The Virus Series is composed by:
VIRUS: performance at the Opening of Bologna Artefiera (I) in 2004; one videowork coming from the performance; a series of videostills and the Strip
VIRUS TABLEAUX VIVANT: performance at the Opening of Flash Art Fair in Milan in 2004; one videowork coming from the performance; series of six Polaroid pictures taken during the performance and fixed onto six plexiglass cubes; the Strip
VIRUS NEW YORK: performance at the Opening of Sofa Fair in New York in 2005; one videowork coming from the performance; a series of videostills and the Strip
VIRUS CONTAGIO: group performance made with Fine Arts Academy Students at the opening of Bologna Artefiera in 2007; a series of photographs.
Performance: Bologna Artefiera, Bologna 2004
Produced by Placentia Arte Gallery
video: 2004, Italy, colours, 11’54” ed 3 + 2ap
videostill, 2005 ed. 7 + 1ap
LIUBA went to Artefiera’s opening dressed with red dots. Then she took them off them from her dress and put them over all the art works exhibited at the fair, creating astonishment, collapse, confusion, humour and shock from visitors, gallerists, and artists.
“In the series called Virus, the artist is a sort of a living sculpture. Dressed in a black outfit with red dots, the notorious sold stickers, the artist went to art fairs and placed them under several works under the noses of upset gallerists and stunned visitors.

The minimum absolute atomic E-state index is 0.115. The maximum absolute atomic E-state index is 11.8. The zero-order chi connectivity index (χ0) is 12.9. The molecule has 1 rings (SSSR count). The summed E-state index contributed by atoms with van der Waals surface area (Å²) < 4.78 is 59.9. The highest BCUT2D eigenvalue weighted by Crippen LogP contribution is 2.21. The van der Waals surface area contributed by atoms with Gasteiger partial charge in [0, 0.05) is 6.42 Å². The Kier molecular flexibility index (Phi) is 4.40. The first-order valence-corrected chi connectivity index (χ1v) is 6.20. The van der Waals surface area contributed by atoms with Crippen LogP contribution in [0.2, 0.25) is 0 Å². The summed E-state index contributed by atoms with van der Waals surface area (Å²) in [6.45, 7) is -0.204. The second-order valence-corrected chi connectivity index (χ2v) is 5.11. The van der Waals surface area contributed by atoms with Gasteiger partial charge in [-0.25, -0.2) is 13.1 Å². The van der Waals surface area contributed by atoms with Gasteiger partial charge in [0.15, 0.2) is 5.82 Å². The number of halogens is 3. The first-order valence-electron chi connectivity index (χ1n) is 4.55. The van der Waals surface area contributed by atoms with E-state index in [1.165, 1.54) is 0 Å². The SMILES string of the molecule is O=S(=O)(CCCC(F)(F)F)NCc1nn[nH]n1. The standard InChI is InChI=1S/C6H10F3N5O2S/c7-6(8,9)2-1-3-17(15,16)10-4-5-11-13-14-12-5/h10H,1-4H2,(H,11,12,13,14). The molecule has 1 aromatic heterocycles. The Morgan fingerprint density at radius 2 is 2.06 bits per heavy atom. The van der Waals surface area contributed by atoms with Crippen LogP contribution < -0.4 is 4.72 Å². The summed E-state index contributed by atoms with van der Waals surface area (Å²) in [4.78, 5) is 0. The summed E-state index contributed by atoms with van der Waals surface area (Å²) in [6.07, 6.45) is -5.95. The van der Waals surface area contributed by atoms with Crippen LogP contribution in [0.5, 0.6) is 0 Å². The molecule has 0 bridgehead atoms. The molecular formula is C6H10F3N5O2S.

The sold dot is a universal sign that makes the difference. You judge a work in another way if it has been sold. Red dots mean money, power, and often fame.”
Irina Zucca Alessandrelli
The same performance has been performed in New York at Sofa Fair in 2005 with completely different results (Virus – New York).
The performance in New York was interrupted and the Show Management expelled LIUBA from the Fair, in a surreal dialogue with the guards over the supremacy of god-selling and god-money (the recording was prohibited and the cameraman shot footage without being seen).
Virus New York
Performance: Sofa Fair Opening Reception, New York, 2005 Produced by WeissPollack Galleries
video:, 2005, Italy-Usa, colours, 14’50” ed 3 + 2ap
videostill, 2005 ed. 7 + 1ap
The same performance has been performed in Bologna ArteFiera in 2004 with completely different results. This proves that performance and context have a reciprocal influence, showing a point of view over reality.
LIUBA went to Sofa Fair opening in New York dressed with red dots. Then she took off them from her dress and put them over all the art works exhibited at the fair, creating reactions from visitors, gallerists, and artists including astonishment, confusion, humour, and shock.
The performance in New York has been interrupted and the Show Management expelled LIUBA from the Fair.
The video begins with the surreal dialogue with the guards expelling the artist (secretely recorded by her cameraman) blurring the thin border between performance and life and showing the supremacy
of the god-selling and the god-money in United States. The work is of great sociological and anthropological interest, being the urban interactive performance a mirror of the reality.